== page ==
From executive producer David S. Goyer and showrunner Daniel Cerone, Constantine is based on the wildly popular comic book series Hellblazer from DC Comics. John Constantine (Matt Ryan) is a seasoned demon hunter and master of the occult, armed with a ferocious knowledge of the dark arts and his wicked wit, but his soul is already damned to hell. Along with trying to find a loophole out of that, Constantine begrudgingly fights to save the soul of others.
During a recent luncheon with a handful of press, David S. Goyer and Daniel Cerone talked about how much they’re drawing from the comics, just how far this show will go, having an unlikeable lead character, dealing with NBC on the morally complex story path that they’re on, why they decided to bring in Jim Corrigan, how many of the DC occult characters might be seen this season, whether there’s any chance we might see Swamp Thing, how big of a role the Newcastle incident will play, whether they ever considered calling the show Hellblazer, and that they’re already planning which storylines from the comics they can pull in, later on. Check out what they had to say after the jump, and be aware that there are some spoilers.
DANIEL CERONE: We draw heavily, for both inspiration and actual stories, from the comics. The fourth episode that airs is ripped from the Hellblazer comics. It’s the first official case, and we literally transpose that story onto the screen. It delivers on the promise of everything that the show can be.
DAVID S. GOYER: That episode, in particular, is a damn good hour of television, but it’s also a really good Hellblazer episode. Hellblazer fans are going to be surprised, once we get a few episodes under our belt, at how true to the comics and the character it is.
Just how hard can you get with this show on broadcast TV?
GOYER: It’s pretty hard. I’m feeling pretty bullish. I really am. We don’t pull any punches on this show.
CERONE: We turn in material and actually have the network saying, “Push it more.” They want to see more. There really are no limits.
GOYER: And we’re not just talking about gore. One of the things I’m really proud of is that it’s a morally complex show. It’s cable complex, in that way, in terms of the characters, what they do and their motivations. It’s not just white hats and black hats.
CERONE: This is a guy who sells out his friends, and who leaves a trail of death behind him. If you grow close to him, it’s a sure sign that your days are limited. By Episode 8, you’ve seen at least two or three hardcore instances of him doing exactly that.
GOYER: Heart-breaking and brutal instances, which is also unusual for a lead in a network show. Not in a cable show, but in a network show.
Do you worry about losing audiences by having an unlikeable character for your lead?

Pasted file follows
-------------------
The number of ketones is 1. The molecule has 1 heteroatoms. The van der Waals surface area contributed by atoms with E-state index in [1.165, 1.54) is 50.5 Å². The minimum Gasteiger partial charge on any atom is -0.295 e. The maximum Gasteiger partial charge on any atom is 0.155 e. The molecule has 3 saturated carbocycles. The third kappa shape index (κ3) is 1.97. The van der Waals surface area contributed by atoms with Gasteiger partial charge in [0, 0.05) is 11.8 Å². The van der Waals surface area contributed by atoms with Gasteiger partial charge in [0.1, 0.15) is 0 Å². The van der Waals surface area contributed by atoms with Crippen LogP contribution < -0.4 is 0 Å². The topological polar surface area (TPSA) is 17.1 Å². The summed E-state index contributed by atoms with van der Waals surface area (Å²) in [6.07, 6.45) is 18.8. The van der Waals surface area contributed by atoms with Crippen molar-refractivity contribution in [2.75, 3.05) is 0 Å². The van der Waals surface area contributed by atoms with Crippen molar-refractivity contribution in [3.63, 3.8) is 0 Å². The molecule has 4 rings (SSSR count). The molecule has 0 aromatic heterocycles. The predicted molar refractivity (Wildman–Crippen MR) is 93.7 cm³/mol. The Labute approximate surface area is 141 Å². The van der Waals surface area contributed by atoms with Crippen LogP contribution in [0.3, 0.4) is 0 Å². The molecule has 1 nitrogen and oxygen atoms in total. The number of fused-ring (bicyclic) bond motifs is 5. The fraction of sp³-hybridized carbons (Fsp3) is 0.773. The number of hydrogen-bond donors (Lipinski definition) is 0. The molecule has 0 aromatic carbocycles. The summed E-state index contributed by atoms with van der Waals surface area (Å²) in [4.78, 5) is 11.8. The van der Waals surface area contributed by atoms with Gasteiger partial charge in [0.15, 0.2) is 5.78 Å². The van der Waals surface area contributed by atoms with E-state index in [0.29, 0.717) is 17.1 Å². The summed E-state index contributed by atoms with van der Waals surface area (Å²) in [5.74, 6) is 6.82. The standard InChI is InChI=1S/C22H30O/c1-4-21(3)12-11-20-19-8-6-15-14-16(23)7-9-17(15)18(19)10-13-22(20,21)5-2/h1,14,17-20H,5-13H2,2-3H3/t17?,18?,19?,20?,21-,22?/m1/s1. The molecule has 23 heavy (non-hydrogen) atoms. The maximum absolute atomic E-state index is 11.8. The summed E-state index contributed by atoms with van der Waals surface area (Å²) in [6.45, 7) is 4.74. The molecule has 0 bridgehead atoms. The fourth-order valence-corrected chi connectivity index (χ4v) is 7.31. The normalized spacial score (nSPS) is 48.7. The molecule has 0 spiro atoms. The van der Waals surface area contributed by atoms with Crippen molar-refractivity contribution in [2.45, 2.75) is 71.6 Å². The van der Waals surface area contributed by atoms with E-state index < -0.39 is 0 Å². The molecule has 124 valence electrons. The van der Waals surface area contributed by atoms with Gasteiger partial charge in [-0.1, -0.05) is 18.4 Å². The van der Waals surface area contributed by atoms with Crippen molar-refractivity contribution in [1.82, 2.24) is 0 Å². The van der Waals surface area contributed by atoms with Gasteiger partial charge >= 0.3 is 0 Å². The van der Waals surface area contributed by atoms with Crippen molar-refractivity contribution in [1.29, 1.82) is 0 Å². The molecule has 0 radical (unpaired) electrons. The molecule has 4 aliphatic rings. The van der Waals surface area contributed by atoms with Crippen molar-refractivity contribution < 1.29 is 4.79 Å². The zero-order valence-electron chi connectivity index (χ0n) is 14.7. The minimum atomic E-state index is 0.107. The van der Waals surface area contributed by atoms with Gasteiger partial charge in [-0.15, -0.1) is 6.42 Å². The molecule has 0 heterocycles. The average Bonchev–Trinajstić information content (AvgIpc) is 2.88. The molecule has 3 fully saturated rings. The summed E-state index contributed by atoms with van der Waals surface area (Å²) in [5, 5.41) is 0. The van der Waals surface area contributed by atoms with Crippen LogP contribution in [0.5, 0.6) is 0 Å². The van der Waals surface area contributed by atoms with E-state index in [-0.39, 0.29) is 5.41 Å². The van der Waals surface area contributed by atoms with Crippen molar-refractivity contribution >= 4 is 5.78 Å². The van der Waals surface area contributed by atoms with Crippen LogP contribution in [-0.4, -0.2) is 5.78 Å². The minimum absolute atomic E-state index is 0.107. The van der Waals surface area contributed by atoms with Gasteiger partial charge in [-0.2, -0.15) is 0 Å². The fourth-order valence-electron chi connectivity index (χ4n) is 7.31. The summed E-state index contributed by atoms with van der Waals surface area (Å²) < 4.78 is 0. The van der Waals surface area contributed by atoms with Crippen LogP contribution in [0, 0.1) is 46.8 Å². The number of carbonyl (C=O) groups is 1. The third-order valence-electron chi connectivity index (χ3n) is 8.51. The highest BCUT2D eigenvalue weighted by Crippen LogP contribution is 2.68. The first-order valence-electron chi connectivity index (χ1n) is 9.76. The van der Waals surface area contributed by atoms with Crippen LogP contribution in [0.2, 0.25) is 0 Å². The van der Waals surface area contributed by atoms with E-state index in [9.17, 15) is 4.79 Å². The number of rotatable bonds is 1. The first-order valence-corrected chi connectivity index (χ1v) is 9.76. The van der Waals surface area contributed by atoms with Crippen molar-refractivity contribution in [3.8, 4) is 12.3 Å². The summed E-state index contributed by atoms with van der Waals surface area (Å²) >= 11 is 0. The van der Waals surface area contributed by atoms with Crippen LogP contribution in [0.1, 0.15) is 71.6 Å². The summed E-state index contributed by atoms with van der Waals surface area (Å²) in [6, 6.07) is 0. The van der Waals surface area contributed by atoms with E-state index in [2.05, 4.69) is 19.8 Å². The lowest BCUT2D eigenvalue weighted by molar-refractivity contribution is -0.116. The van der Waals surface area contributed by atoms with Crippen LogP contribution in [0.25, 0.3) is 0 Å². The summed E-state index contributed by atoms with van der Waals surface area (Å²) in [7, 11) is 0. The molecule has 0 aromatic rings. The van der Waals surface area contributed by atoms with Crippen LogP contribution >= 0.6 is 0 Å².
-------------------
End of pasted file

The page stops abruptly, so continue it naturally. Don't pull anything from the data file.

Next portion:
GOYER: I think Matt’s depiction of Constantine is very true to the comic book. He is definitely morally questionable, but he is also funny, so he can get away with a lot. You can get away with a lot, if you’re also funny.
CERONE: He has to be brutal, but you have to be able to root for him. We want to challenge viewers morally and we want to scare them, but we also want their hearts. We want people to pull for this character.
GOYER: Constantine makes a lot of hard choices in this show and he throws a lot of people under the bus, but that doesn’t mean he doesn’t feel it. You see that pain in his eyes when he has to make those decisions. From his point of view, he’s fighting this war. He and planet earth are these extreme underdogs, so in order to fight the war, he’s going to have to do a lot of dirty tricks. Another reason why you get away with it is that, every decision he makes, you see the weight of those decisions in his eyes and his conscious.
CERONE: John Constantine is a humanist, and that comes through. He’ll justify anything, in the name of the greater good. If it’s to save the world, there’s really nothing he won’t do, and that includes throwing the people closest to him under the bus, even though it’s with regret and pain.
GOYER: And the way that Episode 4 ends, you don’t see many network shows ending that way. It definitely breaks a lot of conventions. It’s a much more complicated world that he inhabits.
How has it been to deal with NBC, specifically?
CERONE: There have been discussions. It’s always an interesting point of discussion when we want to take the character down a darker or more morally complex path. But, this is the show that NBC wants. The only character that’s our own creation is Manny, and there’s a very specific reason for that.
GOYER: There were many angels in the Hellblazer books.